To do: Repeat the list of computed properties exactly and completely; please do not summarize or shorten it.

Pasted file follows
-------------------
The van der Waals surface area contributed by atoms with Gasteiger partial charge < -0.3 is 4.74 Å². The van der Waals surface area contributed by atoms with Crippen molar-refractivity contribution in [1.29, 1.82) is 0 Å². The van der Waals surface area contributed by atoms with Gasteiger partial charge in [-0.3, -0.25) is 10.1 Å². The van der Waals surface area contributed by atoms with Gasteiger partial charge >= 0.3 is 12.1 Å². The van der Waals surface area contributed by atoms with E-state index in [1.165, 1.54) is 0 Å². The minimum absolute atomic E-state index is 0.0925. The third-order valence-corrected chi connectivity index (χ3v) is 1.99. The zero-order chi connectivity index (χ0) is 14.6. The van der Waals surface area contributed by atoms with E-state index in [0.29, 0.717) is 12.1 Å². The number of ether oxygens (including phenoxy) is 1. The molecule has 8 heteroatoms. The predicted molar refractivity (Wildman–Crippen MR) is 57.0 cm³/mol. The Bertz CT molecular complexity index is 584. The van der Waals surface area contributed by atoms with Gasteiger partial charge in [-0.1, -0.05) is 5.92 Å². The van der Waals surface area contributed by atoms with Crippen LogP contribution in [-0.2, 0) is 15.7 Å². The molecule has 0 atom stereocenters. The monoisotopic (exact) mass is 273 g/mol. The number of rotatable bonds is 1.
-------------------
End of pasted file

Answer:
The van der Waals surface area contributed by atoms with Gasteiger partial charge < -0.3 is 4.74 Å². The van der Waals surface area contributed by atoms with Crippen molar-refractivity contribution in [1.29, 1.82) is 0 Å². The van der Waals surface area contributed by atoms with Gasteiger partial charge in [-0.3, -0.25) is 10.1 Å². The van der Waals surface area contributed by atoms with Gasteiger partial charge >= 0.3 is 12.1 Å². The van der Waals surface area contributed by atoms with E-state index in [1.165, 1.54) is 0 Å². The minimum absolute atomic E-state index is 0.0925. The third-order valence-corrected chi connectivity index (χ3v) is 1.99. The zero-order chi connectivity index (χ0) is 14.6. The van der Waals surface area contributed by atoms with E-state index in [0.29, 0.717) is 12.1 Å². The number of ether oxygens (including phenoxy) is 1. The molecule has 8 heteroatoms. The predicted molar refractivity (Wildman–Crippen MR) is 57.0 cm³/mol. The Bertz CT molecular complexity index is 584. The van der Waals surface area contributed by atoms with Gasteiger partial charge in [-0.1, -0.05) is 5.92 Å². The van der Waals surface area contributed by atoms with Crippen LogP contribution in [-0.2, 0) is 15.7 Å². The molecule has 0 atom stereocenters. The monoisotopic (exact) mass is 273 g/mol. The number of rotatable bonds is 1.